Tainan perhaps doesn’t get the play it ought to on Taiwan itineraries.
It’s not the bustling metropolis that Taipei is, nor does it have the size (or the beachy vibe) of Kaohsiung.
But the former Taiwanese capital is not without its charms, and I was excited to get to experience them firsthand when I visited this July.
Famed for its delicious food, colonial era architecture surrounding Fort Zeelandia, and long history as the nation’s capital – Tainan is well worth a short visit.
Things to do in Tainan
It’s true that Tainan doesn’t have the natural beauty of Hualien or Koahsiung, or the dynamism of Taipei – but there’s plenty of history and stunning architecture in the former capital to make it worth your while.
Visit Fort Zeelandia
Sometimes known as Anping Fort (Anping being the former name of Tainan), this Dutch East Indian Company fortress was both a major international trading point and a strategic military observation from which the Dutch could monitor their Spanish and Portuguese rivals in the region.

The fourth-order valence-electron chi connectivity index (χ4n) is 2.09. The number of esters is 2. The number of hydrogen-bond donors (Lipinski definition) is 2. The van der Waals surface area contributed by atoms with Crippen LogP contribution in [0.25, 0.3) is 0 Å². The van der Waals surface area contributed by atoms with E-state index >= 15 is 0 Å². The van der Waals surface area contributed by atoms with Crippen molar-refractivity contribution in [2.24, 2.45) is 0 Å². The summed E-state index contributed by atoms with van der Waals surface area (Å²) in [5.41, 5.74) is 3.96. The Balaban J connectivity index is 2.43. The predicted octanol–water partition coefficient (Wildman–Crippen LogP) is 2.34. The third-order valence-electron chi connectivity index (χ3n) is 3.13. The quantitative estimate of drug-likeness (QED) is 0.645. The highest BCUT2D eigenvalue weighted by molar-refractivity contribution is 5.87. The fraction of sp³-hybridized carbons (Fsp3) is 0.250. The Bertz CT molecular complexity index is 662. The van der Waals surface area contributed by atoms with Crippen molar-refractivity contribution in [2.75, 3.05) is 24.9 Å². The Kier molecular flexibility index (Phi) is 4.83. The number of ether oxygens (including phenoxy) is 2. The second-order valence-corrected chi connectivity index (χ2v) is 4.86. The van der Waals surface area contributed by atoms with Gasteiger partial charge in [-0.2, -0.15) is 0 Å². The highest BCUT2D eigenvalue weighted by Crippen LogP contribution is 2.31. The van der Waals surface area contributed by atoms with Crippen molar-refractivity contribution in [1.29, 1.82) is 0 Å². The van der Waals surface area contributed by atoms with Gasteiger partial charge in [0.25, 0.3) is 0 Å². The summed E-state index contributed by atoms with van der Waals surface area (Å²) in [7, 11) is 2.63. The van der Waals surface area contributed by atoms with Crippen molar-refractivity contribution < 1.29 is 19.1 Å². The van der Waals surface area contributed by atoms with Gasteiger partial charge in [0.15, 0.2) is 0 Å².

Today the fort is a popular tourist attraction, with much of its near two hundred year old architecture still intact and a bustling market district having sprung up outside of its walls.
Visit the Anping Tree House
Another colonial era building, this former warehouse has become a popular tourist destination due to the way the baobab trees have slowly devoured the building.
It’s somewhat reminiscent of the more dramatic Ta Promh in Angkor Wat, as powerful roots slowly pull down the former sign of western domination.
Wander the Confucian Temple
Dating back to 1655, this beautiful temple and its surrounding gardens are sometimes known as the Scholarly Temple.
A key location in politics over the centuries, today the temple is an island of serenity at the heart of a bustling commercial district.
Eat all of the things at the night markets
Tainan is especially famous for its delicious food, and that’s high praise given what a culinary haven that Taiwan is in general.
Like most Taiwanese cities, Tainan boasts a number of night markets in which visitors can try both traditional and fusion cuisine while also shopping and participating in fun sideshow style games.